Dig Baton Rouge

East of the River

By Katie East

Asking for help is hard. When we are kids, help is just readily given to us. Once we hit a certain age and become a big boy or girl we take pride in no longer needing our parent’s assistance in everything. Personal independence is celebrated in this country to the advantage and detriment of the self.

Sometimes our inability to ask for help is laughed off or made into a cliché joke: Like when a man refuses to ask for directions. This always baffled me. Why take twice the amount of time to find something just because of your pride?

If I feel lost for even a second I will ask for directions. To me, immediately admitting I don’t know where I am allows me to take the power back in a situation. I think: “I can’t find where I’m going. Here’s what I can do: find someone who knows and get there faster than if I tried on my own.”

Why are we afraid to ask for help? I suppose, for some people, it’s tantamount to admitting defeat. Is this fear of being wrong or weak something that is innately inside of us as human beings or is it a learned behavior? Many of us can’t even accept help when it is offered to us even though it’s what we so desperately need.

When I ponder human behavior it inevitably leads me back to animals. In the wild, it is totally acceptable for two male lions to groom each other. One lion licks another one around the face and eyes to help his fellow lion out. Clearly, that would never go down in the human world.

“Say bro, you think you could help me reach my back with that loofa?”

Somehow, I don’t see that going down in the locker rooms at Gold’s Gym.

Why are we afraid to admit we don’t know or can’t do everything? It it is especially hard for men but remains a struggle for powerful women too.

This is why people think a woman can’t become President, because she would be considered weak for showing her emotions. Hey, just because women are more in touch with their complex emotions doesn’t mean they are weaker. In fact, it makes them stronger because they can choose to control it.

A lot of men’s emotional range consists of anger, sadness and hunger. To me, it’s much scarier to imagine a male President making a rash decision about nuclear arms based on what people will think of his prowess.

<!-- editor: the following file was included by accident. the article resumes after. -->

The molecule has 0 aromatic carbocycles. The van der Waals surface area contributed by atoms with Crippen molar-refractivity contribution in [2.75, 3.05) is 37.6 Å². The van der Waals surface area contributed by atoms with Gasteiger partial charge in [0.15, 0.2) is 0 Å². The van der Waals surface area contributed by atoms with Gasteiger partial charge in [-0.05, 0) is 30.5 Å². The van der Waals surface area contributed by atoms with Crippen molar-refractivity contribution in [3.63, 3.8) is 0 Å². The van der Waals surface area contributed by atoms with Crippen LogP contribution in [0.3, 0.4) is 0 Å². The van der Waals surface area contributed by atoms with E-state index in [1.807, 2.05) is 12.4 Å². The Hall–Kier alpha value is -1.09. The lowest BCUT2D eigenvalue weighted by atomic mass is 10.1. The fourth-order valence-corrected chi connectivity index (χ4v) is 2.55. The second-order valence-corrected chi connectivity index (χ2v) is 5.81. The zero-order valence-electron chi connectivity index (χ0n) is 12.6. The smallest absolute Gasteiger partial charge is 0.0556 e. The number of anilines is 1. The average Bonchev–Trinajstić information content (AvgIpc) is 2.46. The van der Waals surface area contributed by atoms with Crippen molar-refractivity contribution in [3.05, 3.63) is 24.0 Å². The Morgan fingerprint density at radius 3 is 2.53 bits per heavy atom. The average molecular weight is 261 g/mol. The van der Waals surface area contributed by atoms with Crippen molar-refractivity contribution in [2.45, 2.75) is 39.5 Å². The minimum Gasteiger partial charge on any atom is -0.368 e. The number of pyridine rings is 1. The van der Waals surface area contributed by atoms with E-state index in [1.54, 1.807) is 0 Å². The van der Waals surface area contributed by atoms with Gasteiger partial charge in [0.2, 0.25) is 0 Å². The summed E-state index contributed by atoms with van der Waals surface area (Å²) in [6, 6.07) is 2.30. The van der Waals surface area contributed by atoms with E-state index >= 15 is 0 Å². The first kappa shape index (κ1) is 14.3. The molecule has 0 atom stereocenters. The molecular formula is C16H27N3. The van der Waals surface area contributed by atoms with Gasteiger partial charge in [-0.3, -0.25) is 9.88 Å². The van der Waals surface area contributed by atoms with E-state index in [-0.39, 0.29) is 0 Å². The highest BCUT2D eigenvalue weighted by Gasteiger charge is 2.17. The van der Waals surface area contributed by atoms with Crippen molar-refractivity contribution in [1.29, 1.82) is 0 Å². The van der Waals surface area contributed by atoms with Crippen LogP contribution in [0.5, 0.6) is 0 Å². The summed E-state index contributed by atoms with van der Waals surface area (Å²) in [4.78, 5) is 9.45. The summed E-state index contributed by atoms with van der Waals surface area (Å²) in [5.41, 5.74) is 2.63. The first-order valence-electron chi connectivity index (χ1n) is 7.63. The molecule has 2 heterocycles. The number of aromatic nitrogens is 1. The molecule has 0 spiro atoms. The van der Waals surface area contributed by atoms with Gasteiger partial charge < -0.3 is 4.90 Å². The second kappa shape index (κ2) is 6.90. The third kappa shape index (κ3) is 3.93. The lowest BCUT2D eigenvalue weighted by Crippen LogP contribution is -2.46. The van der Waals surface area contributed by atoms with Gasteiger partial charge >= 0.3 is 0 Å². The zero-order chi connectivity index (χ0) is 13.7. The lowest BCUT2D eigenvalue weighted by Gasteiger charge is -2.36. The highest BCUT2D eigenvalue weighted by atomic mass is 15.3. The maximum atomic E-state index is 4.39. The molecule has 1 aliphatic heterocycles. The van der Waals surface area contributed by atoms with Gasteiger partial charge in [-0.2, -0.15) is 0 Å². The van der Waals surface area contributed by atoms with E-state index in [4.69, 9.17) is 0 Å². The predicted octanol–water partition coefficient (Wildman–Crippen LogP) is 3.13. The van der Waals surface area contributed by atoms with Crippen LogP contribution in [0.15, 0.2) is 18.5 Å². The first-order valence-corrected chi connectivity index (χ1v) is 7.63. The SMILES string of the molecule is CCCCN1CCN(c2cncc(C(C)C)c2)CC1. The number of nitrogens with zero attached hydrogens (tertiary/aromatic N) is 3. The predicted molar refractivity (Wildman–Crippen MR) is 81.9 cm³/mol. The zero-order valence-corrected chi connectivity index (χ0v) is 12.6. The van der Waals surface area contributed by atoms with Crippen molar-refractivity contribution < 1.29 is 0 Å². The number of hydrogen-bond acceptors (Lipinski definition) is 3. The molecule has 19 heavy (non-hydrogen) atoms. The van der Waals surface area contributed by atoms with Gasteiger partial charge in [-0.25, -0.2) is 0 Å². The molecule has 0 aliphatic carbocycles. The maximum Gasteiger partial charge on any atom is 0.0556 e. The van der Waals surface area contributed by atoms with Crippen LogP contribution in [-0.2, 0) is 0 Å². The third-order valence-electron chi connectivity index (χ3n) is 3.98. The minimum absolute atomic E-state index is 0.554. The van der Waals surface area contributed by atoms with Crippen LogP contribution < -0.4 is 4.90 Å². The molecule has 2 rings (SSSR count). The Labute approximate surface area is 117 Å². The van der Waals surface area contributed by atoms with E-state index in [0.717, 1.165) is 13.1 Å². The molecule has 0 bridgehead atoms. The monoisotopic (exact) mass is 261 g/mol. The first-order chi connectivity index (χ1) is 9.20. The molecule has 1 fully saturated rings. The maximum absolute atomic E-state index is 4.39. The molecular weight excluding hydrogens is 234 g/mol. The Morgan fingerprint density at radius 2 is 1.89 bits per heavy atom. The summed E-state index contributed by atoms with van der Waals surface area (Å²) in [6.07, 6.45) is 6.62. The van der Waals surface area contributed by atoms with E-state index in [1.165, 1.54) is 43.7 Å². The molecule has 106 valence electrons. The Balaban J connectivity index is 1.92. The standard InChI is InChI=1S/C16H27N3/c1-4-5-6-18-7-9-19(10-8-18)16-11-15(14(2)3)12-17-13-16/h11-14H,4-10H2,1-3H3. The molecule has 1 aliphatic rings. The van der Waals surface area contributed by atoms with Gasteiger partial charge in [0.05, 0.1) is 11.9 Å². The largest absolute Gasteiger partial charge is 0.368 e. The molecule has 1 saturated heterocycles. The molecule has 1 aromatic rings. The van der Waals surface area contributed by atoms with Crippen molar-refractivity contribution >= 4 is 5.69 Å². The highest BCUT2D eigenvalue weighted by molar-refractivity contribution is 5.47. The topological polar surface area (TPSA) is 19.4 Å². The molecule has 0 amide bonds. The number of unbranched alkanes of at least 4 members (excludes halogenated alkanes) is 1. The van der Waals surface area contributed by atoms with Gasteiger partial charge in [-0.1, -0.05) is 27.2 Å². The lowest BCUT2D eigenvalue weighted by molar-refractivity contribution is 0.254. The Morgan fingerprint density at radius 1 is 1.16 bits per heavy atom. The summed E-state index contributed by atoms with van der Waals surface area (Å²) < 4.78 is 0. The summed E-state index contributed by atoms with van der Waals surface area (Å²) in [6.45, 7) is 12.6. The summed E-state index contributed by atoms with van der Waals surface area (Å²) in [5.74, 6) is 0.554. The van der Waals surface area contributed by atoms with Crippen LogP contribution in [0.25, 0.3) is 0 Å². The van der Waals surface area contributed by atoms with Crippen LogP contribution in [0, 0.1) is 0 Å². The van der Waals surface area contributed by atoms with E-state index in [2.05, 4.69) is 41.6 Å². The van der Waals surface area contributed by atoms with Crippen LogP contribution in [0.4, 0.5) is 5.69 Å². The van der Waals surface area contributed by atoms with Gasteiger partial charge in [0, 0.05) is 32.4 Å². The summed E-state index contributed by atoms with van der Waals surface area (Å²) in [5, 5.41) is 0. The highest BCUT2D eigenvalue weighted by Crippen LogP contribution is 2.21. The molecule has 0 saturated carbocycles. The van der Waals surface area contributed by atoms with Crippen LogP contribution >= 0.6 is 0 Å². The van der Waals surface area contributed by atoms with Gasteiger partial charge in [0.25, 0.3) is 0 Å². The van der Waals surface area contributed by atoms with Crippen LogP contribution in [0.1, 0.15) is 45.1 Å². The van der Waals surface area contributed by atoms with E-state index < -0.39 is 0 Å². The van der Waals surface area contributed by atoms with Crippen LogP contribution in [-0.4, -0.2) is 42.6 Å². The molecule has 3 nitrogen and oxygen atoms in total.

Everyone should learn how to ask for help. And yes, I think it is a learned skill that should be taught; it is just as important as learning how to become independent.

It’s important to not only know when to ask for help but how. People want to help their friends and family and if you don’t tell them how they’ll just butt in and do whatever they “think is best.”

Your friends and family are going to put in their two cents about your personal life anyway so give them something they can actually help with. You have to set your boundaries.

If you’re single you might have a nosy friend who’s always asking about your dating life. You might try saying something like: “I’m not really big into being set up right now but I could really use a wing man to come with me on some new adventures: Dance classes, Kickball league, wine tasting? You pick.”

They will jump at the chance; they want to help. Sometimes, they just don’t know how.

If you’re that friend or family member that’s always trying to help, listen to the cues on how you are needed. Don’t just try to fix everything.

While planning a wedding, I am finding a lot of people who, with best intentions, are trying to “help” where they are not needed. I have a list of about 1,000 things that need to be done. When I ask you to help with something new and you go back and try to change something that’s already done and checked off the list, you’re not helping, you’re hurting. You’re trying to control a situation and make it what you want.

Giving help can be just as important as asking for help. It’s something we all need to do and yet so little of us even know how.

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